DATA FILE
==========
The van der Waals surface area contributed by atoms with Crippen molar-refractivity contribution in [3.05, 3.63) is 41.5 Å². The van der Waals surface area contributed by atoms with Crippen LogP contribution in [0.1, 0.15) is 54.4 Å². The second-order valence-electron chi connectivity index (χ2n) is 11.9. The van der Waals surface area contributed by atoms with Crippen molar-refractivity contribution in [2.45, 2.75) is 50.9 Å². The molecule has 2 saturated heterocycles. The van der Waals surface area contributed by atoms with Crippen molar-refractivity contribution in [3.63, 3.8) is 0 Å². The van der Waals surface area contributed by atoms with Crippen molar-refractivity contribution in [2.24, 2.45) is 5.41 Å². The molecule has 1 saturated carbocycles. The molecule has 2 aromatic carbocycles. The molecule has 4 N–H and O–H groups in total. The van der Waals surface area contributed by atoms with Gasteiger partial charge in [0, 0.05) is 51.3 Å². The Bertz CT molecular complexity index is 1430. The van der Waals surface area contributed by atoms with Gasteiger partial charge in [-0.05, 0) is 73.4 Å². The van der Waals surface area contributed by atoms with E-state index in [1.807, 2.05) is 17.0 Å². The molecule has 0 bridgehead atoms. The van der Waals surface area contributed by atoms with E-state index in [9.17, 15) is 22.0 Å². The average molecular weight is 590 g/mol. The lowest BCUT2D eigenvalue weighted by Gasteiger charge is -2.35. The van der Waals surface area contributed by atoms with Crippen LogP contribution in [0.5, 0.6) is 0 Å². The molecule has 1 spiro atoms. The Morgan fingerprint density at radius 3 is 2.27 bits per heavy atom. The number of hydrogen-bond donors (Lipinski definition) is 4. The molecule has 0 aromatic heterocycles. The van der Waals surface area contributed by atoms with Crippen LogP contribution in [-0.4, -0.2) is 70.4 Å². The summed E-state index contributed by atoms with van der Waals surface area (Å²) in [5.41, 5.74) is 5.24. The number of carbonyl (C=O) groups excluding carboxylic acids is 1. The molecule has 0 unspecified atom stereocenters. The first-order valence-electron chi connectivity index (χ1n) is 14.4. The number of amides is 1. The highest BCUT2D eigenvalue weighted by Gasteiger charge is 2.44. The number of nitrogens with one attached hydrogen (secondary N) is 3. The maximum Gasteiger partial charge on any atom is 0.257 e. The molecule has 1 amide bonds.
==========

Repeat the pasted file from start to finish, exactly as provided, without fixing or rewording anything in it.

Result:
The van der Waals surface area contributed by atoms with Crippen molar-refractivity contribution in [3.05, 3.63) is 41.5 Å². The van der Waals surface area contributed by atoms with Crippen LogP contribution in [0.1, 0.15) is 54.4 Å². The second-order valence-electron chi connectivity index (χ2n) is 11.9. The van der Waals surface area contributed by atoms with Crippen molar-refractivity contribution in [2.45, 2.75) is 50.9 Å². The molecule has 2 saturated heterocycles. The van der Waals surface area contributed by atoms with Crippen molar-refractivity contribution in [3.63, 3.8) is 0 Å². The van der Waals surface area contributed by atoms with Crippen molar-refractivity contribution in [2.24, 2.45) is 5.41 Å². The molecule has 1 saturated carbocycles. The molecule has 2 aromatic carbocycles. The molecule has 4 N–H and O–H groups in total. The van der Waals surface area contributed by atoms with Gasteiger partial charge in [0, 0.05) is 51.3 Å². The Bertz CT molecular complexity index is 1430. The van der Waals surface area contributed by atoms with Gasteiger partial charge in [-0.05, 0) is 73.4 Å². The van der Waals surface area contributed by atoms with E-state index in [1.807, 2.05) is 17.0 Å². The molecule has 0 bridgehead atoms. The van der Waals surface area contributed by atoms with E-state index in [9.17, 15) is 22.0 Å². The average molecular weight is 590 g/mol. The lowest BCUT2D eigenvalue weighted by Gasteiger charge is -2.35. The van der Waals surface area contributed by atoms with Crippen LogP contribution in [0.5, 0.6) is 0 Å². The molecule has 1 spiro atoms. The Morgan fingerprint density at radius 3 is 2.27 bits per heavy atom. The number of hydrogen-bond donors (Lipinski definition) is 4. The molecule has 0 aromatic heterocycles. The van der Waals surface area contributed by atoms with Crippen LogP contribution in [-0.4, -0.2) is 70.4 Å². The summed E-state index contributed by atoms with van der Waals surface area (Å²) in [5.41, 5.74) is 5.24. The number of carbonyl (C=O) groups excluding carboxylic acids is 1. The molecule has 0 unspecified atom stereocenters. The first-order valence-electron chi connectivity index (χ1n) is 14.4. The number of amides is 1. The highest BCUT2D eigenvalue weighted by Gasteiger charge is 2.44. The number of nitrogens with one attached hydrogen (secondary N) is 3. The maximum Gasteiger partial charge on any atom is 0.257 e. The molecule has 1 amide bonds.